My ideal panel


Hey! I'm super excited about this post, because I get to basically build my ideal author panel. The idea of meeting these authors even just by themselves is CRAZY but all of them together- I'd probably scream from excitement, and they'd run away haha. 

Special thanks to Eventbrite for giving me the idea for this post- and let me know if you decide to do something similar :) 

Here we go: (I'm assuming this is surpassing time, so going to pull some people from the past)
I've got to start off with the best of the best. "What's your favorite book?" used to be my most dreaded question but now I have an answer- three, actually. The Book Thief, All the Light We Cannot See, and The Shadow of the Wind, written by these authors in order, are absolutely stunning. They also all happen to be historical fiction, with beautiful, lyrical language and all involve the power of literature directly too. I've been able to see Anthony Doerr (it was so exciting!!) but to see all three of them talk about books and history- I might cry. 
Here are the six YA Gods on my shelf- writers whose books have truly changed the idea of what YA can be for me. They are all so good at expressing the complexity and beauty of YA and really spurred my love for reading as I got older. 
As you know, I am trying to read a book from every country in the world. These five authors are my absolute favorite so far. To get them together to talk about politics, identity, history, and using stories to impact and explore the world would be such a DREAM. Bring on the translators, of course. 
I also started a feminist literature club at my school, and have found some true gems through it. From all walks of life and historical points, these four women would have such interesting ideas about gender equality and writing as a way to tell women's stories...a young feminist's dream.

Of course, the absolute world-recognized gods of literature must be included. These are my favorites. All are not entirely related, but I'm sure they'd make even a panel on cheese the most fascinating conversation ever, because all four are so intelligent, thoughtful, and genuinely incredible.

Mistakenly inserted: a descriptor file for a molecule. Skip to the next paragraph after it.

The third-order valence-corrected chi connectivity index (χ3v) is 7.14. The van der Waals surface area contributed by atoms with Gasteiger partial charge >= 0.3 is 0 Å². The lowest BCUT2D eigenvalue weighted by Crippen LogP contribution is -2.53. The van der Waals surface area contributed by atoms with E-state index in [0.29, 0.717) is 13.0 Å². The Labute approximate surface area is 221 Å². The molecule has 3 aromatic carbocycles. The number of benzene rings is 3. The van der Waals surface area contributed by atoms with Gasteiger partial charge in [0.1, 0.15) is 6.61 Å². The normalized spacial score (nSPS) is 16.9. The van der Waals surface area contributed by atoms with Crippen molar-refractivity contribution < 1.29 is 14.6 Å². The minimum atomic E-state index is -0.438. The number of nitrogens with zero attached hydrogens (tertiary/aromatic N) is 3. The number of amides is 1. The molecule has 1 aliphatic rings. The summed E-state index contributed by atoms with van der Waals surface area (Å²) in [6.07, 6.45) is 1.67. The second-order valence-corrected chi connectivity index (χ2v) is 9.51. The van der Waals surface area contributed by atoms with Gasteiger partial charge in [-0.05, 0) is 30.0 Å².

What would be your ideal panel? Let me know :)





CHILE: The House of the Spirits Review

Title: The House of the Spirits
Author: Isabel Allende
Genre: Classics, Magical Realism

BlurbHere is patriarch Esteban, whose wild desires and political machinations are tempered only by his love for his ethereal wife, Clara, a woman touched by an otherworldly hand. Their daughter, Blanca, whose forbidden love for a man Esteban has deemed unworthy infuriates her father, yet will produce his greatest joy: his granddaughter Alba, a beautiful, ambitious girl who will lead the family and their country into a revolutionary future.

The House of the Spirits is an enthralling saga that spans decades and lives, twining the personal and the political into an epic novel of love, magic, and fate.
 

My Perfect Night In


I don't know about you, but I'm always incredibly bogged down by deadlines and commitments this time of year. With everything important happening in a matter of days, that one peaceful, ideal night-in reading is more appreciated than ever. Here's just what that looks like for me: 

Native Son Review

Title: Native Son
Author: Richard Wright
Genre: Classics, African-American Literature

Blurb: Right from the start, Bigger Thomas had been headed for jail. It could have been for assault or petty larceny; by chance, it was for murder and rape. Native Son tells the story of this young black man caught in a downward spiral after he kills a young white woman in a brief moment of panic.

Set in Chicago in the 1930s, Wright's powerful novel is an unsparing reflection on the poverty and feelings of hopelessness experienced by people in inner cities across the country and of what it means to be black in America.



Me: This absolutely blew my mind. I don't know if I've ever gained so much insight, voice to my own conflicting thoughts, and yet such an entertaining reading experience from one book before.

February TBR


Hey! In case you don't know, every month I plan out my reading to fit a few goals and challenges I have running throughout my schedule. Last month, I didn't get to read as many books as I'd hoped (which, because I'd wanted to read like 10, is not super disappointing) and especially because I didn't read any from my Victorian Classics goal, I want to make February AWESOME. So though we're almost two weeks into February, here's what I want to see myself reading: 

Soundtrack to My Life: Good Music

Hey everyone! Recently I watched a video on one of my favorite youtuber Lucy Moon's channel called the Soundtrack to My Life Tag. While I didn't want to necessarily answer the same questions, I really wanted to create a record of all the music I've been loving recently for both myself in the future, and for you to give me some feedback and recommendations! (I might add to this list later)
Let's jump right in!

FemLIT for Feburary: The Color Purple Review


Hey! If you didn't know, I started a feminist literature club at my school, where we read monthly books that we feel depict diverse interpretations and perspectives of women and gender across time and distance. The book for February was The Color Purple, and as I've read it, I thought I'd share my thoughts with you!